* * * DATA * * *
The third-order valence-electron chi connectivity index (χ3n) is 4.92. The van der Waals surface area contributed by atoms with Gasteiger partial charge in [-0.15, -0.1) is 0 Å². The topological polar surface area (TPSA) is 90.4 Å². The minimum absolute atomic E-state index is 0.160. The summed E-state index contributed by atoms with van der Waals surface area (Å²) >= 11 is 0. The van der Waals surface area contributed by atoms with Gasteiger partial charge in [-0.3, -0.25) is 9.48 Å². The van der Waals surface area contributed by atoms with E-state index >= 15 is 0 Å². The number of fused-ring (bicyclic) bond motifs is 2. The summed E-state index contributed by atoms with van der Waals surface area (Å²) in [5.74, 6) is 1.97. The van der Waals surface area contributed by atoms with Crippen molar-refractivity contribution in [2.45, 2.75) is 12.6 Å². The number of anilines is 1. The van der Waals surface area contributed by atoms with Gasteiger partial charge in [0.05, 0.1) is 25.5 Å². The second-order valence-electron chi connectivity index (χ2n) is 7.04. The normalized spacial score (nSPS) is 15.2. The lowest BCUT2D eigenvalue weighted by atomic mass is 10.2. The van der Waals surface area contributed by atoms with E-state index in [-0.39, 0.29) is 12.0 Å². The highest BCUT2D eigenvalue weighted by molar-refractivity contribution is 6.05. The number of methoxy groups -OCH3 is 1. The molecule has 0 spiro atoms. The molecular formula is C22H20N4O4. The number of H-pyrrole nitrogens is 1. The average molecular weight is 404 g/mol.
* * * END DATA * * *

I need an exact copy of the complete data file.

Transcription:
The third-order valence-electron chi connectivity index (χ3n) is 4.92. The van der Waals surface area contributed by atoms with Gasteiger partial charge in [-0.15, -0.1) is 0 Å². The topological polar surface area (TPSA) is 90.4 Å². The minimum absolute atomic E-state index is 0.160. The summed E-state index contributed by atoms with van der Waals surface area (Å²) >= 11 is 0. The van der Waals surface area contributed by atoms with Gasteiger partial charge in [-0.3, -0.25) is 9.48 Å². The van der Waals surface area contributed by atoms with E-state index >= 15 is 0 Å². The number of fused-ring (bicyclic) bond motifs is 2. The summed E-state index contributed by atoms with van der Waals surface area (Å²) in [5.74, 6) is 1.97. The van der Waals surface area contributed by atoms with Crippen molar-refractivity contribution in [2.45, 2.75) is 12.6 Å². The number of anilines is 1. The van der Waals surface area contributed by atoms with Gasteiger partial charge in [0.05, 0.1) is 25.5 Å². The second-order valence-electron chi connectivity index (χ2n) is 7.04. The normalized spacial score (nSPS) is 15.2. The lowest BCUT2D eigenvalue weighted by atomic mass is 10.2. The van der Waals surface area contributed by atoms with E-state index in [-0.39, 0.29) is 12.0 Å². The highest BCUT2D eigenvalue weighted by molar-refractivity contribution is 6.05. The number of methoxy groups -OCH3 is 1. The molecule has 0 spiro atoms. The molecular formula is C22H20N4O4. The number of H-pyrrole nitrogens is 1. The average molecular weight is 404 g/mol.